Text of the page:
Mary Michell Kernell, 87, who came to Amagansett in the early 1980s by way of Beverly Hills, New York City, Port Washington, and the village of Sands Point in Nassau County, and whose family described her as savvy, extremely well read, kind, and strikingly beautiful, died on Jan. 14 at Southampton Hospital following a brief illness.
One of her daughters, Georgette Bruenner of Glen Head, said this week, “From the time I was a little girl I knew that my mother was not like the others — Port Washington mothers just didn’t look like she did! My friends all said she was so young and glamorous. Everyone always wanted to be at our house. She made rearing six kids look easy.”
“She loved sports, particularly baseball, and on summer nights after dinner she’d gather all the kids together to play. We lived on a steep hill, so if the ball got by the catcher, it rolled all the way down to Plandome Road. Baseball’s still my favorite sport.”
Born on Sept. 9, 1925, Ms. Kernell and her parents and two brothers lived comfortably in Beverly Hills until the Depression, when they moved into a small apartment on Hollywood Boulevard and began renting their house to a stream of movie people.
“She loved Beverly Hills High School,” said Ms. Bruenner. “She was an original 90210 girl. We used to tease her about that.”
After attending the University of Oregon and the University of California at Los Angeles, she was married at 20, following World War Two, to Joseph Kernell, a navy lieutenant commander who had captained a P.T. boat in the Solomon Islands, and been a buddy of Jack Kennedy’s.
“My mother and father had known each other for a long time through my father’s sister, Peggy,” said another daughter, Kitty Stewart of Sea Cliff. “When she heard Walter Winchell say on the radio that my Dad was squiring around Lili Damita, a beautiful French actress who had been divorced from Errol Flynn, she wrote him a letter asking why he was hanging around with an old bag like Lili Damita when he could be dating a cute young thing like her.” The argument ultimately proved persuasive.
Ms. Kernell crossed the country for their wedding on the Super Chief and the Twentieth Century Limited. She found the Super Chief elegant, but on boarding the Twentieth Century Limited in Chicago she was blown away. “Welcome to the East,” a porter said, with aplomb.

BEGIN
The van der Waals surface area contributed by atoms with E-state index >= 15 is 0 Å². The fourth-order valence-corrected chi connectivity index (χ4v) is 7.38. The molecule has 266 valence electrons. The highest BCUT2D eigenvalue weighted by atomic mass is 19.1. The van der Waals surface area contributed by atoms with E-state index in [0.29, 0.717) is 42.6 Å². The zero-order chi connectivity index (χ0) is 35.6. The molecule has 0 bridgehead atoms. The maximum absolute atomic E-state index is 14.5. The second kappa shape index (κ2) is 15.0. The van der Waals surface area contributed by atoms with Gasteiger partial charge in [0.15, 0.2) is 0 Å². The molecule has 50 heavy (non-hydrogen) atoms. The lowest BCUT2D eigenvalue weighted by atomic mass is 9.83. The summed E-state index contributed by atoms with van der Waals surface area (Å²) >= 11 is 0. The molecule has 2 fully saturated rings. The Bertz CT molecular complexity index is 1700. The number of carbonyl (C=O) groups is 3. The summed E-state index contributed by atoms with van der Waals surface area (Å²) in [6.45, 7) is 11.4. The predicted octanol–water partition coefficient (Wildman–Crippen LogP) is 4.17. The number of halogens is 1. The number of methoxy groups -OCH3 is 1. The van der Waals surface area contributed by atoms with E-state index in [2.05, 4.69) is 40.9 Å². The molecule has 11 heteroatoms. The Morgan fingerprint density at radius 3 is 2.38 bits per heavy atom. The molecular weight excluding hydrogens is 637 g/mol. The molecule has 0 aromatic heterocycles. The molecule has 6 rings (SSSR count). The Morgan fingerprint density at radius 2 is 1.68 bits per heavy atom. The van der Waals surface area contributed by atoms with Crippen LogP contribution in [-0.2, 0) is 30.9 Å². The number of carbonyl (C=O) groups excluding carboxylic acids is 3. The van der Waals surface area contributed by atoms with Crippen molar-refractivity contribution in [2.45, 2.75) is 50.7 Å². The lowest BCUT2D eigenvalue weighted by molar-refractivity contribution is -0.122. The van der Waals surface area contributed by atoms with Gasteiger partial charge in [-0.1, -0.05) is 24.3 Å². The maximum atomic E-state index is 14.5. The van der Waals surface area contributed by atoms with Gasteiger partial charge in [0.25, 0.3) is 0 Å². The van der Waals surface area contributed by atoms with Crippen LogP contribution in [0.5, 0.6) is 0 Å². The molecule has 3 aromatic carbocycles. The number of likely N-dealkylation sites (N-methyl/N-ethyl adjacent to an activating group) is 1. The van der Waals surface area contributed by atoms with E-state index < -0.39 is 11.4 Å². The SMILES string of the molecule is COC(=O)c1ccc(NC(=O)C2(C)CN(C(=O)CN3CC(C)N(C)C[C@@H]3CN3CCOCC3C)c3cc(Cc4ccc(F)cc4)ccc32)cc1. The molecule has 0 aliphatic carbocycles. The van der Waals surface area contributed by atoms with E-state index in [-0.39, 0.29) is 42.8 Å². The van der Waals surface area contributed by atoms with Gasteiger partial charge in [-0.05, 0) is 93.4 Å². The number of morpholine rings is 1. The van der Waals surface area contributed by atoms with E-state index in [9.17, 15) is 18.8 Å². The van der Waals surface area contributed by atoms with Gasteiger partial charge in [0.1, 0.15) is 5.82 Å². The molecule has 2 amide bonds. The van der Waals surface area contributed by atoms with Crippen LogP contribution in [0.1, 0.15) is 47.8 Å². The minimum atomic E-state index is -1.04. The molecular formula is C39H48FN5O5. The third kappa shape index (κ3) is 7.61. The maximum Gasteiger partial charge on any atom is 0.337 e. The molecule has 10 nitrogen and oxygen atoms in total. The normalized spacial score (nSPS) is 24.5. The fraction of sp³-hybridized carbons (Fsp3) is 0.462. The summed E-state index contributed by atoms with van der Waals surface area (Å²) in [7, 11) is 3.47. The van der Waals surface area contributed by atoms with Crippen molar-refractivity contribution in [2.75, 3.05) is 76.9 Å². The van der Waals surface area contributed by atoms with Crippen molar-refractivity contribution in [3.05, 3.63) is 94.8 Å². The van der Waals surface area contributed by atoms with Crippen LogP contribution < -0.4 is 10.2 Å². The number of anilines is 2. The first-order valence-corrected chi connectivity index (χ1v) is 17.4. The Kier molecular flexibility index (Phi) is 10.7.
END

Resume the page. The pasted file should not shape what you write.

The Kernells lived first in the city and then in Port Washington and Sands Point. They divorced after many years of marriage, by which time their six children were grown, but remained friends. Chris Lee, a son of one of Ms. Kernell’s best friends, Virginia Lee — her sole rival in the beauty department at Beverly Hills High School — once said that while some people painted great paintings and some wrote great books, Ms. Kernell had helped him to understand that the greatest gift was to be able to create a beautiful day, for oneself and for others.
“One of the things I loved most about my grandmother,” said Johnna Norris of Carlsbad, Calif., “was her compassion for other people. She had a way of creating a very warm, loving, and respectful environment for everyone around her. At the same time, she was very honest and did not sugarcoat anything. I also adored her wicked sense of humor. I’ve been thinking this past week about the sound of her laughter. . . . We laughed a lot.”
Surviving are her children, Ms. Stewart, Ms. Bruenner, Mary Graves of Springs, James Kernell of Ronkonkoma, Joseph Kernell Jr. of New York City, and John Kernell of Springs, six grandchildren, and eight great-grandhildren.
A celebration for family and friends will be held at a future date